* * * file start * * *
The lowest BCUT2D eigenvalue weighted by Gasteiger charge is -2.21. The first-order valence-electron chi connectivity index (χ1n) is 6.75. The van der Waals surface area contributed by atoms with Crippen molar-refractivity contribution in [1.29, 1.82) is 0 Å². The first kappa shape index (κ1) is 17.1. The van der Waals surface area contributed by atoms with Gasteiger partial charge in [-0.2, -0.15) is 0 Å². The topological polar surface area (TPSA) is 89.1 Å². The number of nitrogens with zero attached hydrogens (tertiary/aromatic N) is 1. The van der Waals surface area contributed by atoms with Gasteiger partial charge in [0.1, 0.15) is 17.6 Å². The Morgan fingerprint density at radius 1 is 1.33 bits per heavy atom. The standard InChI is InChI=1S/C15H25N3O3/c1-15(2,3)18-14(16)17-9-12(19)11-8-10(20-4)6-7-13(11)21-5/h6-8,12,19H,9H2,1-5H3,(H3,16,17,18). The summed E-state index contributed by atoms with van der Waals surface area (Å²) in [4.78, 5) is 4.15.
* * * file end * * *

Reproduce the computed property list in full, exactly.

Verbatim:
The lowest BCUT2D eigenvalue weighted by Gasteiger charge is -2.21. The first-order valence-electron chi connectivity index (χ1n) is 6.75. The van der Waals surface area contributed by atoms with Crippen molar-refractivity contribution in [1.29, 1.82) is 0 Å². The first kappa shape index (κ1) is 17.1. The van der Waals surface area contributed by atoms with Gasteiger partial charge in [-0.2, -0.15) is 0 Å². The topological polar surface area (TPSA) is 89.1 Å². The number of nitrogens with zero attached hydrogens (tertiary/aromatic N) is 1. The van der Waals surface area contributed by atoms with Gasteiger partial charge in [0.1, 0.15) is 17.6 Å². The Morgan fingerprint density at radius 1 is 1.33 bits per heavy atom. The standard InChI is InChI=1S/C15H25N3O3/c1-15(2,3)18-14(16)17-9-12(19)11-8-10(20-4)6-7-13(11)21-5/h6-8,12,19H,9H2,1-5H3,(H3,16,17,18). The summed E-state index contributed by atoms with van der Waals surface area (Å²) in [4.78, 5) is 4.15.